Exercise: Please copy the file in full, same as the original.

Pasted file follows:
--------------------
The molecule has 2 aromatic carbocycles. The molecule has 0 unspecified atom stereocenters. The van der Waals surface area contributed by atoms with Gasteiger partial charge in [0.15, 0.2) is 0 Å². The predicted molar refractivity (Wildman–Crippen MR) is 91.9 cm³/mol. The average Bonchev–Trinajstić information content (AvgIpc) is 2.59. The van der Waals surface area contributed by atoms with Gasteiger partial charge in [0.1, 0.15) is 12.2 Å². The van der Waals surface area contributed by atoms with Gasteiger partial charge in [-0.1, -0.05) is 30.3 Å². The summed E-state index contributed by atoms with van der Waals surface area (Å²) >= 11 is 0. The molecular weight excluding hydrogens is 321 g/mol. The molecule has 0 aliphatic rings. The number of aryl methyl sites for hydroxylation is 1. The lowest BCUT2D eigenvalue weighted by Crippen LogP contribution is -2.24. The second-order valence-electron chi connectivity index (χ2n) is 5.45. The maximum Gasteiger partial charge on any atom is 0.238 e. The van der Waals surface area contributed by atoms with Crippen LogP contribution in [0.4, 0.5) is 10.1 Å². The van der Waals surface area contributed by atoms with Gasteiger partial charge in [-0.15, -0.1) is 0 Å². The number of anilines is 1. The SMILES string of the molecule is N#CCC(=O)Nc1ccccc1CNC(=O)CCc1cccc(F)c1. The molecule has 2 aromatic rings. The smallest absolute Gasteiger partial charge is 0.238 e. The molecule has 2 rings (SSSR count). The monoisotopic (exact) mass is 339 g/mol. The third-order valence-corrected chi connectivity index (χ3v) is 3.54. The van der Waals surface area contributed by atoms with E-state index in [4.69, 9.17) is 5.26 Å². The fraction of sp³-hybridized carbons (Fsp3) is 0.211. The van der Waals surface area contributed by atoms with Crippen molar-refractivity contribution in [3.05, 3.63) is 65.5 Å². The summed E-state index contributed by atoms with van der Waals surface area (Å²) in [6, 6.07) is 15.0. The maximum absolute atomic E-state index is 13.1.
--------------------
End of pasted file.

The molecule has 2 aromatic carbocycles. The molecule has 0 unspecified atom stereocenters. The van der Waals surface area contributed by atoms with Gasteiger partial charge in [0.15, 0.2) is 0 Å². The predicted molar refractivity (Wildman–Crippen MR) is 91.9 cm³/mol. The average Bonchev–Trinajstić information content (AvgIpc) is 2.59. The van der Waals surface area contributed by atoms with Gasteiger partial charge in [0.1, 0.15) is 12.2 Å². The van der Waals surface area contributed by atoms with Gasteiger partial charge in [-0.1, -0.05) is 30.3 Å². The summed E-state index contributed by atoms with van der Waals surface area (Å²) >= 11 is 0. The molecular weight excluding hydrogens is 321 g/mol. The molecule has 0 aliphatic rings. The number of aryl methyl sites for hydroxylation is 1. The lowest BCUT2D eigenvalue weighted by Crippen LogP contribution is -2.24. The second-order valence-electron chi connectivity index (χ2n) is 5.45. The maximum Gasteiger partial charge on any atom is 0.238 e. The van der Waals surface area contributed by atoms with Crippen LogP contribution in [0.4, 0.5) is 10.1 Å². The van der Waals surface area contributed by atoms with Gasteiger partial charge in [-0.15, -0.1) is 0 Å². The number of anilines is 1. The SMILES string of the molecule is N#CCC(=O)Nc1ccccc1CNC(=O)CCc1cccc(F)c1. The molecule has 2 aromatic rings. The smallest absolute Gasteiger partial charge is 0.238 e. The molecule has 2 rings (SSSR count). The monoisotopic (exact) mass is 339 g/mol. The third-order valence-corrected chi connectivity index (χ3v) is 3.54. The van der Waals surface area contributed by atoms with E-state index in [4.69, 9.17) is 5.26 Å². The fraction of sp³-hybridized carbons (Fsp3) is 0.211. The van der Waals surface area contributed by atoms with Crippen molar-refractivity contribution in [3.05, 3.63) is 65.5 Å². The summed E-state index contributed by atoms with van der Waals surface area (Å²) in [6, 6.07) is 15.0. The maximum absolute atomic E-state index is 13.1.